Monday, August 24, 2009

Swim. Bike. Run.... Iron Girl


UPDATE: How could I forget this- also congrats to Dana for racing the Iron Girl. She did great, and raised a ton of money for NCCF along the way! THANK YOU DANA!!!!

Yesterday was the Iron Girl Triathlon. I am happy to say that I finished and achieved my goal of finishing in under 2 1/2 hours! I had been kinda quiet about the event over the past couple of weeks because I hadn't been able to dedicate as much training time as I wanted. And I was unsure of whether I would succeed at crossing the finish line. I just had my last session of PT last week, so I didn't run at all the whole summer. I could tell that yesterday when I got off the bike and my mind said "Go!" and my legs said "NO!".

It was a great day, and a great weekend. I spent about 2 days straight with 2 great girls- Anne & Laura Beth- and they really made the whole thing fun and an adventure. From wrangling the bikes on the top of the car, cramming 3 people in the front seat while driving back and forth all over Maryland & DC, carbo loading, going over race prep, watching people stumble home at 5 am while we were heading to the race, photo ops, seeing each other out on the course and watching them finish... we had a blast. And we're all ready to do it again!

I did the event with Team Fight, a group that supports the Ulman Fund for young adult cancer survivors. I have written about the organization in the past, and I can't say enough good things about their work and the people, who have become good friends and been so supportive of me sicne Dan's death. I was recently asked to be on their advisory board, and I couldn't be more thrilled to be involved in this cause. Every year over 70,000 young adults are diagnosed with cancer. The Ulman Fund does a great job of advocating for young adults and helping them cope with and beyond cancer. Seeing everyone out in their Team Fight jerseys yesterday and hearing all the support on the course was a huge motivator for me.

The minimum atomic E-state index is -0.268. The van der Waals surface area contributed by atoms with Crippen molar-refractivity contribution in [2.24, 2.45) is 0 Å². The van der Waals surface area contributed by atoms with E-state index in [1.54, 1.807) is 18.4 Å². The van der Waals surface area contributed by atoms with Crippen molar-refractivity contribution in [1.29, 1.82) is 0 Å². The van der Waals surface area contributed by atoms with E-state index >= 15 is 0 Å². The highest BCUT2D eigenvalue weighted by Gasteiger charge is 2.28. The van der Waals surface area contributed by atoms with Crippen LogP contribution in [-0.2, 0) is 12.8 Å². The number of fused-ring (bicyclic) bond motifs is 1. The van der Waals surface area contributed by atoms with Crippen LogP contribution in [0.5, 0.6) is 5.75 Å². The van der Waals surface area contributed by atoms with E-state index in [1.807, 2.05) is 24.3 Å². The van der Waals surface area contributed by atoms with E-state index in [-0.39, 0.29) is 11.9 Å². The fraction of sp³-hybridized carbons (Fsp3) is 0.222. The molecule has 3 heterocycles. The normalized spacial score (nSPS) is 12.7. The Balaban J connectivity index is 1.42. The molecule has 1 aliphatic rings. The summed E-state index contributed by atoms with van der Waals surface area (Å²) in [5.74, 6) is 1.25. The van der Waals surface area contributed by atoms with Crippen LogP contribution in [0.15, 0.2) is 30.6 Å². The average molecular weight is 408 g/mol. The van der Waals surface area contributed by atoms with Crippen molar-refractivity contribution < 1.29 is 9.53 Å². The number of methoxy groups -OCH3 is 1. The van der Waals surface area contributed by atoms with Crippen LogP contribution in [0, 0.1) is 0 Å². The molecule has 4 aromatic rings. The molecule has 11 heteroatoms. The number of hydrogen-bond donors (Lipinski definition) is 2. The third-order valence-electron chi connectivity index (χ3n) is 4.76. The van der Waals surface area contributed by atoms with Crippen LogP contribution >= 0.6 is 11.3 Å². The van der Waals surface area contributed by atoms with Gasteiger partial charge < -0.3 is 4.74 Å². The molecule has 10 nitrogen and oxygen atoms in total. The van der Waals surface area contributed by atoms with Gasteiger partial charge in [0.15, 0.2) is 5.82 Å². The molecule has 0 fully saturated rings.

I raced for all my friends with cancer, and for those with family members as well. Hard to believe that 3 years ago I knew only 1 or 2 friends who had been impacted by the disease. Now it's dozens. I carried their names with me on a little piece of paper in a plastic bag. I also had Dan's mass card with me. I was reminded several times along the way of all the lessons I've learned from each. We all deal with cancer differently, but once it's touched you, you have such a respect and empathy for others who have gone through similar things.

The swim was ok. It was a little intimidating out there in the middle of 100 other women. Plus, I almost fainted when I realized that the bouy I thought was the turnaround point was just the first bouy. Aside from swimming massively off-course and getting my goggles kicked off by another swimmer, I had a good time. It felt pretty cool to get out of the water and run into the transition area. The bike was pretty fun as well. No problems there. The run was pretty tough. The 3.4 mile course seemed to be 80% up hill. Since I hadn't run but once the entire summer, I knew it wasn't going to be pretty. And even though I was sucking wind during the run, and was so much slower than I wanted, it was just important to keep moving and not quit. Once I hit the 2 mile marker, I was relieved. Of course there was a nice big hill to get up before the finish, but I made it. And it feels pretty cool to hear them announce your name!